These are a few of the questions that are asked of the text.

When all is taken into consideration, it’s probably best to see that what’s happening here is Moses being confronted with the seriousness of his calling before God.

This is the man through whom will come the Word & Law of God, and he’s not been careful to obey it in his own household.

God had just said that Israel was His son, His firstborn.

And He had just renewed His covenant Name to Moses, identifying Himself as the God of Abraham, Isaac, & Jacob – the God of the Covenant – a covenant that was given special evidence in what rite? Circumcision!

As Moses is now returning to Egypt to begin the fulfillment of the covenant he ought to have begun with his own family, his own son!

But he’d not given his son the sign of the covenant – because Zipporah had resisted it!

She didn’t like circumcision, considering it a bloody and barbaric rite.

And in order to appease her, Moses had left off doing it.

When his life suddenly stood in danger, she quickly realized the source of the trouble, and out of concern for his survival, she went ahead and did that which she was loath to do.

The lesson for us from this story is that the work of the gospel has to begin in our own home first.

Those who would hold a place of leadership in the work of the Kingdom must make sure they’re leading their own family first.

And a husband, as the God-appointed spiritual leader of the home, must lead, even when his wife resists.

Zipporah came to realize her resistance to circumcision was wrong.

But she also came to see that Moses had been even more wrong in his failure to assert his responsibility as leader and circumcise her son anyway.

It was Moses who ought to have performed the rite years before when the lad was only days old.

Now that it was performed on an older boy, it was an excruciating operation and tormented Zipporah to have to perform.

Moses’ neglect of his duty thrust his wife into the awkward place of having to do that which God never intended her to do.

And that’s what a husband’s neglect of his spiritual leadership ALWAYS does, it puts his wife in an unprotected and precarious position.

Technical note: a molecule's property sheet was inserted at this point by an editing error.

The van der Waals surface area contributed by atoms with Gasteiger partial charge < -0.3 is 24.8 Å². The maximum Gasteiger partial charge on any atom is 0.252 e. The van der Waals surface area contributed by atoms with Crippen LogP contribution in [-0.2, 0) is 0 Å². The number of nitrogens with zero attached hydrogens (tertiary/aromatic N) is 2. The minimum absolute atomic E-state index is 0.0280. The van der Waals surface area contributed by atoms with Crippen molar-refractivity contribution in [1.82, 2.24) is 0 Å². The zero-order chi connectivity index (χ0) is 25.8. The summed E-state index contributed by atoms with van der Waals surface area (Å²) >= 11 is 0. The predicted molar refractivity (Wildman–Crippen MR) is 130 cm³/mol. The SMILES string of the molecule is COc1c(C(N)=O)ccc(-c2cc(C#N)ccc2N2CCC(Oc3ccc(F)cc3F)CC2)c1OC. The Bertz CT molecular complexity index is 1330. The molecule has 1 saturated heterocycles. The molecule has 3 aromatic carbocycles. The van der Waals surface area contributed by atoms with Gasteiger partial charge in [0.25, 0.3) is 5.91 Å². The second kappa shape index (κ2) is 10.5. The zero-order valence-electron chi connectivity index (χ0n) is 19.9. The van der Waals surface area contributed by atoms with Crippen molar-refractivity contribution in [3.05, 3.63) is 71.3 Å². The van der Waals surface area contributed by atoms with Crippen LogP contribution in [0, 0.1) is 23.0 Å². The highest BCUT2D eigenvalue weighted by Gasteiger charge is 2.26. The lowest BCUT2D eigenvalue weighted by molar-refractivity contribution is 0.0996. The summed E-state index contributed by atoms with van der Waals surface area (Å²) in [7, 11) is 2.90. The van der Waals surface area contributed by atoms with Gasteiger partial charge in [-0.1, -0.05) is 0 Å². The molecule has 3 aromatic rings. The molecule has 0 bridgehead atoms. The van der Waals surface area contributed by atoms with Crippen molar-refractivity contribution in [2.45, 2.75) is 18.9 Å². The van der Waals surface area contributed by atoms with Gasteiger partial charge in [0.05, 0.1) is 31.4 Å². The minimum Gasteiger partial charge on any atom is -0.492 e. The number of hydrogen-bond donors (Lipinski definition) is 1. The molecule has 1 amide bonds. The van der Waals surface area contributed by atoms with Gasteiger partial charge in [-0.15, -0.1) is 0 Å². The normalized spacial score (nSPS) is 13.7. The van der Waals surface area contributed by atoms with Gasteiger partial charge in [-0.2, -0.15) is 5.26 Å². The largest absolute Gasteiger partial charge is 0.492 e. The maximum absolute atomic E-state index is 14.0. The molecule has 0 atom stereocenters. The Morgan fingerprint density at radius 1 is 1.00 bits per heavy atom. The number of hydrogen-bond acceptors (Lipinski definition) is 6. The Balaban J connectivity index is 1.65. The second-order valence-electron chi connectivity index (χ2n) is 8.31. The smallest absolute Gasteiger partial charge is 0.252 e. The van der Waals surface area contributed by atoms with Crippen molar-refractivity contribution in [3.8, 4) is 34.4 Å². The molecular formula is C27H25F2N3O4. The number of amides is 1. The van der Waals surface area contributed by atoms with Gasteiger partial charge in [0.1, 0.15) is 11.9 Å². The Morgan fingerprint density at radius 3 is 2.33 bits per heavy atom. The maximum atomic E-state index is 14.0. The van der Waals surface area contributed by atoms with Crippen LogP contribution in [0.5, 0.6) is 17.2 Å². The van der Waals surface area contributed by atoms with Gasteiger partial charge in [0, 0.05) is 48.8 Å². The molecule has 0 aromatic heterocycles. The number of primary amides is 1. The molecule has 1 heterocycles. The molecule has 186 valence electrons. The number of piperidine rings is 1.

For this, he will have to answer, just as Moses did here!

Men, spiritual leadership begins at home.

Before you can be effective in teaching others about the covenant, you have to make sure the terms of it are ruling your own home.

To those men who don’t have a family altar, a regular time of family devotions, I want to put a simple challenge –

Pick one night a week, and set aside time to sit down with the entire family, read a chapter, and then pray together.

According to ch. 18, Zipporah turned around and went back to stay with Jethro at this point.

It seems her resentment toward him was too hot to go with him.

She was not ready to support him in his calling and went home to Papa, taking her son with her.

27And the Lord said to Aaron, “Go into the wilderness to meet Moses.” So he went and met him on the mountain of God, and kissed him. 28So Moses told Aaron all the words of the Lord who had sent him, and all the signs which He had commanded him.

The path to Egypt wound by Mt. Sinai, where Moses and Aaron met, as God had foretold.

Moses rehearsed everything God had told him, and Aaron listened with interest because God had appeared to him to tell him to go meet with Moses.

Then they both returned to Egypt.

29Then Moses and Aaron went and gathered together all the elders of the children of Israel. 30And Aaron spoke all the words which the Lord had spoken to Moses. Then he did the signs in the sight of the people. 31So the people believed; and when they heard that the Lord had visited the children of Israel and that He had looked on their affliction, then they bowed their heads and worshiped.


This is really the beginning of a renewal of their relationship with God.

Having lived in Egypt with it’s many gods for 400 years they’d largely lost touch with Yahweh.

But Moses’ report sparks a revival and the people begin to rejoice at the good news of their redemption from slavery.

Little do they know at this point that the path to deliverance lies through some tough days.